• #7
  8. JoelB Member
    JoelB
    @JoelB

    I wonder if the red objects are the farthest away.

    • #8
  9. Jerry Giordano (Arizona Patriot) Member
    Jerry Giordano (Arizona Patriot)
    @ArizonaPatriot

    I wonder what, if anything, the astronomers expect to discover that will be of the slightest use.  This seems unlikely to me.

    I do have a positive response to a pretty picture of the heavens, which do declare the glory of God, after all.  But I already have sufficient pictures to make the point.

    How much did this cost?

    • #9
  10. Douglas Pratt Coolidge
    Douglas Pratt
    @DouglasPratt

    Red Herring (View Comment):

    Douglas Pratt (View Comment):

    I talked about this in church. When people tell me there is a conflict between science and religion, I pull up a handy quote from Dr. Martin Luther King:

    Science investigates; religion interprets. Science gives man knowledge, which is power; religion gives man wisdom, which is control. Science deals mainly with facts; religion deals mainly with values. The two are not rivals. They are complementary.

     

    I love this. I have many opportunities to use it and I have never seen anything that says it better. Is it ok to use it and attribute it to you? Of course, it could mean lots of wiki and google hits when people want to know who the wise philosopher Douglass Pratt is!

    It’s not my quote, it’s MLK. I don’t mind bringing it to peoples’ attention of course. And if they want to search for me on Audible, that would make me happy.

    • #10
  11. Douglas Pratt Coolidge
    Douglas Pratt
    @DouglasPratt

    Jerry Giordano (Arizona Patrio… (View Comment):

    I wonder what, if anything, the astronomers expect to discover that will be of the slightest use. This seems unlikely to me.

    I do have a positive response to a pretty picture of the heavens, which do declare the glory of God, after all. But I already have sufficient pictures to make the point.

    How much did this cost?

    Use?

    We don’t build telescopes because they’re useful, or to solve a problem. We build them because we want to know. That’s what separates us from the animals.

    This reminds me of the story of Ben Franklin in Paris, when he saw a Montgolfier balloon ascension and was talking about it afterward. One of his fellows said, “Yes, but of what use is it?” Franklin replied, “Of what use is a newborn baby?”

    • #11
  12. GLDIII Purveyor of Splendid Malpropisms Reagan
    GLDIII Purveyor of Splendid Malpropisms
    @GLDIII

    Jerry Giordano (Arizona Patrio… (View Comment):

    I wonder what, if anything, the astronomers expect to discover that will be of the slightest use. This seems unlikely to me.

    I do have a positive response to a pretty picture of the heavens, which do declare the glory of God, after all. But I already have sufficient pictures to make the point.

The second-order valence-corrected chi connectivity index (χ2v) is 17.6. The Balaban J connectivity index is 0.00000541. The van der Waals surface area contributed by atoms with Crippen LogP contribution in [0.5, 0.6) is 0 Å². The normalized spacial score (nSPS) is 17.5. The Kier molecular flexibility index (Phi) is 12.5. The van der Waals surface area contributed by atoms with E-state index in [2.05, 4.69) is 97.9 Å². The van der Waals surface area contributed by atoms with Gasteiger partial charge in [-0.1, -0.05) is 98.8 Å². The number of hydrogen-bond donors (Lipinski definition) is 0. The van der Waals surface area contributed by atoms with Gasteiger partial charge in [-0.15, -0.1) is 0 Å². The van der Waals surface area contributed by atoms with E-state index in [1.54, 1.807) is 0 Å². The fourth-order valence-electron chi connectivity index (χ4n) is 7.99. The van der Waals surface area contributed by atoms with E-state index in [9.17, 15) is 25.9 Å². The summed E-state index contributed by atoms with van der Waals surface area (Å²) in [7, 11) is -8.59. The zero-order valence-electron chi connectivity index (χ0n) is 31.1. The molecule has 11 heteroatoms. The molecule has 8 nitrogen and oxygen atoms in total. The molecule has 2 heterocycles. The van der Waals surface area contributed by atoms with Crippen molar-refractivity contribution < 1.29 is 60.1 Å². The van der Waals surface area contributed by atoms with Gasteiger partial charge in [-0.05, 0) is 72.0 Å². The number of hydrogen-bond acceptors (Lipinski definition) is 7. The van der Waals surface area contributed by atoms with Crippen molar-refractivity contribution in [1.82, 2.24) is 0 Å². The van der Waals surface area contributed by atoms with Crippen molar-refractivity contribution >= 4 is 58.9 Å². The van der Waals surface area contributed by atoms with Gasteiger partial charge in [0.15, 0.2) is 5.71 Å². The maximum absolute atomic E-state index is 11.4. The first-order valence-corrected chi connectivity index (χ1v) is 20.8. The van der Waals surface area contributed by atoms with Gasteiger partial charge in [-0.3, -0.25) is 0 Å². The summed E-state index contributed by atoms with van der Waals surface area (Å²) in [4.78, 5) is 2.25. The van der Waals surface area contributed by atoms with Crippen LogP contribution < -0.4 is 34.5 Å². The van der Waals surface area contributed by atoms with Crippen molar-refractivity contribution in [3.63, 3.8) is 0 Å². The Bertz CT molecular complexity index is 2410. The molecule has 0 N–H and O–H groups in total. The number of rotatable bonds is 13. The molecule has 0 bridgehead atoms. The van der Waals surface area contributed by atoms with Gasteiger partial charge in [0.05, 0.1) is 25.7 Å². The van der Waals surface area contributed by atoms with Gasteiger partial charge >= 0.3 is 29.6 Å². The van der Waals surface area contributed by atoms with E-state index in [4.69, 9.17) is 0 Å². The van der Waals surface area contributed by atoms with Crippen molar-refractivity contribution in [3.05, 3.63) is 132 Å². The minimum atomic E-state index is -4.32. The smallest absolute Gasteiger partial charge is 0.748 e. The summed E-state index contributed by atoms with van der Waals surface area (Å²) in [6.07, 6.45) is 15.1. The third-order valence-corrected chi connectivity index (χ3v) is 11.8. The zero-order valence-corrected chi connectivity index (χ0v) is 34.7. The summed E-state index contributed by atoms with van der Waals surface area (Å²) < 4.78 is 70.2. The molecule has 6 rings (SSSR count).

How much did this cost?

    To quote Carl Sagan, Billions and billions…

    EDIT; Approximate cost is a little over 10 billion (FY 2020 dollars) over the 20 years so far. So with 330 million citizens, over 20 years, your share was ~1.50 per year.

    Are you not entertained?

    • #12
  13. Red Herring Coolidge
    Red Herring
    @EHerring

    Douglas Pratt (View Comment):

    Red Herring (View Comment):

    Douglas Pratt (View Comment):

    I talked about this in church. When people tell me there is a conflict between science and religion, I pull up a handy quote from Dr. Martin Luther King:

    Science investigates; religion interprets. Science gives man knowledge, which is power; religion gives man wisdom, which is control. Science deals mainly with facts; religion deals mainly with values. The two are not rivals. They are complementary.

     

    I love this. I have many opportunities to use it and I have never seen anything that says it better. Is it ok to use it and attribute it to you? Of course, it could mean lots of wiki and google hits when people want to know who the wise philosopher Douglass Pratt is!

    It’s not my quote, it’s MLK. I don’t mind bringing it to peoples’ attention of course. And if they want to search for me on Audible, that would make me happy.

    I see that, now. I zoomed in on the quote and missed that.

    • #13
  14. WillowSpring Member
    WillowSpring
    @WillowSpring

    I have probably recommended this site : https://behindtheblack.com/ before.  He tracks various NASA and commercial space projects and has lots of interesting pictures.  (He is also pretty conservative and tracks the current “woke” institutions and blacklist victims.

    One comment he had on the picture in the OP was that it represented a slice of the universe about the same visual size as a grain of rice held at arms length.

     

    • #14
  15. RushBabe49 Thatcher
    RushBabe49
    @RushBabe49